Casinos in the gambling hub of Macao were ordered to close for the first time since February 2020 because of a Covid outbreak, sending shares of their operating companies plunging, and fears of new lockdowns in Shanghai undermined the broader China market.
Adding to the downbeat mood, China’s tech stocks plunged after the country’s antitrust regulator imposed fresh fines on a batch of A-list companies, rekindling fears that Beijing is still not lifting the pressure on the country’s embattled internet giants.
Top government officials had recently signaled an easing of President Xi Jinping’s bruising tech crackdown, and pledged support for the internet sector. The change in rhetoric fueled hopes that Beijing would support the private sector in helping to rescue growth at a time when China’s economic outlook is weak.
But the latest move from the top market regulator sparked a fresh stock sell-off.
Late Sunday, the State Administration for Market Regulation said it had fined a number of technology companies for violating anti-monopoly rules on the disclosure of transactions. The watchdog released a list of 28 mergers and acquisitions involving Tencent, Alibaba, Bilibili, Sina Weibo, Lenovo, and Ping An Health, that it said had not been reported to the regulator.
Shares of Alibaba (BABA) sank 5.8% in Hong Kong on Monday. Tencent (TCEHY) tumbled 2.9%. The Hang Seng Tech Index was down about 4%.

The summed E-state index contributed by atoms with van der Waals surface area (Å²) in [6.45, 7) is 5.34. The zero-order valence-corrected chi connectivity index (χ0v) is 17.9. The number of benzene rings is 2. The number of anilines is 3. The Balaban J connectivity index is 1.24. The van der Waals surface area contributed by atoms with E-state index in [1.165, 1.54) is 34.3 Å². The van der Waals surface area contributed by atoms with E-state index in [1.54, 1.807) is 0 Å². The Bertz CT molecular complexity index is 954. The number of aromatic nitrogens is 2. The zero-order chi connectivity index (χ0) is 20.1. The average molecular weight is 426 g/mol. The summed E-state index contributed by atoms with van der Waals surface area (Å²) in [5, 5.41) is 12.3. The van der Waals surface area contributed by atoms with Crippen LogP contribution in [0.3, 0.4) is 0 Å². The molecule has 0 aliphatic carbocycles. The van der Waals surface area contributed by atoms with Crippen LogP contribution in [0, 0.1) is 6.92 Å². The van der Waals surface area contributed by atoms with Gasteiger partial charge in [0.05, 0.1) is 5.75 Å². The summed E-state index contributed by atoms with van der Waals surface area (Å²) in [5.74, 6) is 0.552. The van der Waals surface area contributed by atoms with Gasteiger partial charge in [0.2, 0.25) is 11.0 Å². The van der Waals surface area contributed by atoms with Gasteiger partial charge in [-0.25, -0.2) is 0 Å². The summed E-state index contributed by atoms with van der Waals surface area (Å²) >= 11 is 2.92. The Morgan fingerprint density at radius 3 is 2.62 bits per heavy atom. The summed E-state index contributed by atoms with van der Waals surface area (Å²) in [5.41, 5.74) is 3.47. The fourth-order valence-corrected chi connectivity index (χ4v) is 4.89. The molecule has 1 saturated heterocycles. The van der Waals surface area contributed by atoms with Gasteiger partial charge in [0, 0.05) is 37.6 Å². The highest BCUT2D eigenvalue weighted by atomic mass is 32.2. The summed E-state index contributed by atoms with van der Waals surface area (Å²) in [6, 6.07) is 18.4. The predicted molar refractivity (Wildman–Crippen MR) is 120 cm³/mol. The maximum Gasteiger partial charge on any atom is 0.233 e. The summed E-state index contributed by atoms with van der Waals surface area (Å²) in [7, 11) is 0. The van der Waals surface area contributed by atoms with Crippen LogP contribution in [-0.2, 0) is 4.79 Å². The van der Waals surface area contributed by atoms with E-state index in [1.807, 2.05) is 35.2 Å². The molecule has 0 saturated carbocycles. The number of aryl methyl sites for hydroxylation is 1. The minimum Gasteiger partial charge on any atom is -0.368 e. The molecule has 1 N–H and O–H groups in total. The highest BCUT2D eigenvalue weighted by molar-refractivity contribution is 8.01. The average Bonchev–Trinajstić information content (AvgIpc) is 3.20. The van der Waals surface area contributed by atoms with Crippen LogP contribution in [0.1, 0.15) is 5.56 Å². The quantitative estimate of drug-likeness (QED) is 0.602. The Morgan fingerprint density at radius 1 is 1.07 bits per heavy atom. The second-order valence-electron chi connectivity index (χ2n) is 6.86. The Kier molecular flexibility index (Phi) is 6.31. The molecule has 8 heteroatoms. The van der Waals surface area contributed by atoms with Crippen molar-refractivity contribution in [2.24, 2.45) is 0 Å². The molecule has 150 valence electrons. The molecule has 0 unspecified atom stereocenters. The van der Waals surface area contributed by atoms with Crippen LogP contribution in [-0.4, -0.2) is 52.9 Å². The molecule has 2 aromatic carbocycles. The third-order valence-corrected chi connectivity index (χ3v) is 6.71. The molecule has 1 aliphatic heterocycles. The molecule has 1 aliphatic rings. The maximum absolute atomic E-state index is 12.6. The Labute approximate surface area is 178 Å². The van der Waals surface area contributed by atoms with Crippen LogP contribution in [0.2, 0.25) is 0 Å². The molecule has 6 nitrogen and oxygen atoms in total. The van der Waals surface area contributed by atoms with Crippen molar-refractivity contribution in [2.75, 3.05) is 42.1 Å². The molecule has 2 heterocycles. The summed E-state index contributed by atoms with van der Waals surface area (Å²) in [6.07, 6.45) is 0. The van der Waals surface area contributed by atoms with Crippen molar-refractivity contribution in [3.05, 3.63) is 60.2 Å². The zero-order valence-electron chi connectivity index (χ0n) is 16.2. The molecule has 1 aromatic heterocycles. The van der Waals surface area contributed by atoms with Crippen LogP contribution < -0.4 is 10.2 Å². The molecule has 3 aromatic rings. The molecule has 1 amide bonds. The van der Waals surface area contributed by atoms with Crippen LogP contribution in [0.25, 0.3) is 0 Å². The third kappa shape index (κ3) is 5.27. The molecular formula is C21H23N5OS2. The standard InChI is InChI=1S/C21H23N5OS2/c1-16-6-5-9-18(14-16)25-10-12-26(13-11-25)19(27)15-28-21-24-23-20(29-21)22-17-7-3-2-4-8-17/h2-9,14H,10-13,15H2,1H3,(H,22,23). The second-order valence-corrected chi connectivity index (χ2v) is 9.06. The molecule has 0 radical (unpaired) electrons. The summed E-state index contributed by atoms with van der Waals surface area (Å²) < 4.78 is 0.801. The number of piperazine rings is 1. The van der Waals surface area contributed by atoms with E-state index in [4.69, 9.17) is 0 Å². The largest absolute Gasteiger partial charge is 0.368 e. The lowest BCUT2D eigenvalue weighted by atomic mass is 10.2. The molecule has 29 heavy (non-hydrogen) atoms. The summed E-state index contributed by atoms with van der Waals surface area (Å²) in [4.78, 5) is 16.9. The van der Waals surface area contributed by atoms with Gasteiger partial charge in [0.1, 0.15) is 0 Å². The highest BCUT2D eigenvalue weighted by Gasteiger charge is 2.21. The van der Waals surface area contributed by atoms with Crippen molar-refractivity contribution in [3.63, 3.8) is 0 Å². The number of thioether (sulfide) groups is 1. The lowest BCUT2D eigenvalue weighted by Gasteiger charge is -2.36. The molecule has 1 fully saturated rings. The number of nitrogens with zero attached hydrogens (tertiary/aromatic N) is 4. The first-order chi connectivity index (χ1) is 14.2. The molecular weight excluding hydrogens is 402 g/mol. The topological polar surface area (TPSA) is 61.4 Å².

The losses were part of a broad drop in Chinese stocks. The top loser among Asia’s major indexes was the Hang Seng Index — down 2.8%. China’s Shanghai Composite Index fell 1.3%.
Macao casino stocks declined across the board after the city’s government ordered a week-long lockdown of most business operations, including cinemas, bars, and public swimming pools. Melco International Development plummeted 7.1%. Sands China (SCHYF) lost 8.2% and Galaxy Entertainment (GXYEF) sank 4.9%.
Fears of new restrictions in Shanghai also weighed on the market, said Stephen Innes, managing partner for SPI Asset Management.
Several Chinese cities have imposed new curbs after discovering cases involving the new Omicron BA.5 subvariant. Shanghai, which had just recently emerged from a two-month lockdown, identified its first BA.5 variant case on Friday and will perform two rounds of Covid tests between July 12 and July 14, a health official said on Sunday.
So far, 31 Chinese cities are under full or partial lockdowns or implementing strict mobility restrictions, affecting 247.5 million people, according to estimates by Nomura published on Monday.
“Later this week (July 15), China will release Q2 GDP and June activity data, which will be scrutinized for the extent of economic recovery following the restrictions earlier in the quarter,” Innes said.
Property shares sold off. Embattled Evergrande’s onshore bondholders rejected a plan by the company to further delay its debt payment beyond a July 8 deadline, according to a filing by the developer on Monday.
Country Garden plunged 8%. Longfor Properties and Vanke Real Estate declined 7% and 5.5% respectively.
In Hong Kong, shares of China’s largest chipmaker — SMIC — lost 2.3% after Reuters reported that the Biden administration is considering banning exports of chipmaking tools to China. ASM Pacific Technology dropped 1.1%.
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